A sign informing people not to enter the building because it is being used as an isolation facility. (Video capture from Red Star TV, YouTube)

North Korea can do little to treat those infected with COVID-19 given the country’s poor public health system and the lack of diagnostic equipment, vaccines, and medical treatments. That being said, the country’s state-run media repeats the claim that tens of thousands of people have “completely recovered.” This raises the question as to what the country’s standards for “complete recovery” are.

Complete recovery means seven days of home quarantine or 7-10 days of quarantine in a facility

A source in Pyongyang told Daily NK on Monday that sick people are classified as “completely recovered” after spending seven days in home quarantine or seven to 10 days in a facility. “They are released from quarantine even if they still have a fever or a cough,” he said.

In short, people are deemed “fully recovered” after a specified period of quarantine for fever or other symptoms.

North Korea recently made its first public admission of a COVID-19 outbreak, noting that patient zero had the Omicron variant. The Omicron variant has a low mortality rate and often presents itself through light or no symptoms, assuming those infected do not have any underlying conditions. Indeed, most of those infected with the variant can recover naturally.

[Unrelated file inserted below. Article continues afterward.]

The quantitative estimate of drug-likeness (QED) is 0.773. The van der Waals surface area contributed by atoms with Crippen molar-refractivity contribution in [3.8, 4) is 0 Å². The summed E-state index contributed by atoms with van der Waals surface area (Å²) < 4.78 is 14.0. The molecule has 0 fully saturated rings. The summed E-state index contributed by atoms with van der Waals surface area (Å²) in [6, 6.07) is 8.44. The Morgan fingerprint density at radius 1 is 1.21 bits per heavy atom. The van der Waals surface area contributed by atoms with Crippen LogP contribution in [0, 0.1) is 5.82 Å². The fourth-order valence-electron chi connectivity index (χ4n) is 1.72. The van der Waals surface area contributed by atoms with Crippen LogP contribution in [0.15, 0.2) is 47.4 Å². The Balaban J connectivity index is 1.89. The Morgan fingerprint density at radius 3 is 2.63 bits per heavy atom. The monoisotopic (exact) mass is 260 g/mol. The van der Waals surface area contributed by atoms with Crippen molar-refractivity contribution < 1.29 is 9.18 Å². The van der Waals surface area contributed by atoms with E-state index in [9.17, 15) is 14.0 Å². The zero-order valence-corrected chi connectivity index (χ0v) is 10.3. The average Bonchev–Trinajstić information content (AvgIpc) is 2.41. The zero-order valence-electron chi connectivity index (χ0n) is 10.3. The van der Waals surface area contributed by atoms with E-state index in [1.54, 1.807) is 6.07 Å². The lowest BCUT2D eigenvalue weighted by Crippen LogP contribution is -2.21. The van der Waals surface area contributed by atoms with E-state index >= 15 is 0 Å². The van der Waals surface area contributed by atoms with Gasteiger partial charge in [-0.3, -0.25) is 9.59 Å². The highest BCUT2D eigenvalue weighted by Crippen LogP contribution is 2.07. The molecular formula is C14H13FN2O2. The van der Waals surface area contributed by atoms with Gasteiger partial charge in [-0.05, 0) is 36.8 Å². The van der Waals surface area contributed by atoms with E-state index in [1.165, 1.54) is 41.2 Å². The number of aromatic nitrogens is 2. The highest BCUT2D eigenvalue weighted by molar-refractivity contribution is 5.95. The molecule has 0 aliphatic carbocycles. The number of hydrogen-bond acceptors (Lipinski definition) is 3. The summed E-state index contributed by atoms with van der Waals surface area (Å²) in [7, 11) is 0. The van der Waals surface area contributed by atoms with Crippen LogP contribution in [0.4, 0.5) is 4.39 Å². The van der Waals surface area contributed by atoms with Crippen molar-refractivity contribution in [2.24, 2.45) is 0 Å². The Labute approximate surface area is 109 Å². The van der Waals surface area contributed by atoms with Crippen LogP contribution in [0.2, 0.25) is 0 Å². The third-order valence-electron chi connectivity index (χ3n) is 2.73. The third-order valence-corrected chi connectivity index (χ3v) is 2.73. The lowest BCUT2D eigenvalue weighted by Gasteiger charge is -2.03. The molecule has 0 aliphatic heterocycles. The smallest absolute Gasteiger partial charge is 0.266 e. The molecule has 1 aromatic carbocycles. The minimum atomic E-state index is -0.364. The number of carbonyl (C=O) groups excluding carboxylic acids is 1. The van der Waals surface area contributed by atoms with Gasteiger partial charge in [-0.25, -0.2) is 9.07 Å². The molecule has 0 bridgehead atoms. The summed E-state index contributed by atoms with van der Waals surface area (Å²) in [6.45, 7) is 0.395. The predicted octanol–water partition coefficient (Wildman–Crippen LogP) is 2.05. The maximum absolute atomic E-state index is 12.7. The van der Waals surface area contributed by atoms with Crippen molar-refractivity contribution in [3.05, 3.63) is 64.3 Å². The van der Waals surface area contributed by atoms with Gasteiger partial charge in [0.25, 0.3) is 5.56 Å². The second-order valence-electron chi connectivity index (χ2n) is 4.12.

However, North Koreans appear especially at risk to COVID-19 because of low rates of vaccination and weaker immunity due to malnutrition caused by the country’s food shortages. Moreover, the government’s failures to properly diagnose, test or manage the disease could lead to reinfections or even new variants.

In fact, the World Health Organization (WHO) expressed concern about the situation in North Korea on May 17, noting the high risk of new strains emerging in places where the virus is left to run rampant.

Poorly supplied quarantine facilities, no food given to people quarantining at home

Daily NK’s source in Pyongyang said that North Korean authorities may construct three new quarantine facilities based on observations of trends in the city’s outbreak. 

“[North Korean authorities] plan to build three more temporary quarantine facilities if the number of patients requiring transport [to isolation facilities] increases in Pyongyang,” said the source. “It’s not a big problem because they can build them quickly by mobilizing soldiers.”

The authorities are supplying people in existing quarantine facilities with rice mixed with corn or potatoes, he said. 

“In the case of the temporary facility in Rangrang District, people get half a bowl of rice mixed with corn and salted broth for breakfast, and noodles and corn with salted broth for lunch,” he added. 

However, the facilities where Pyongyang residents are kept likely have better provisions of food than facilities in other regions of the country. Given that people kept in facilities outside of Pyongyang likely suffer even worse conditions, they are probably not receiving sufficient nutrients.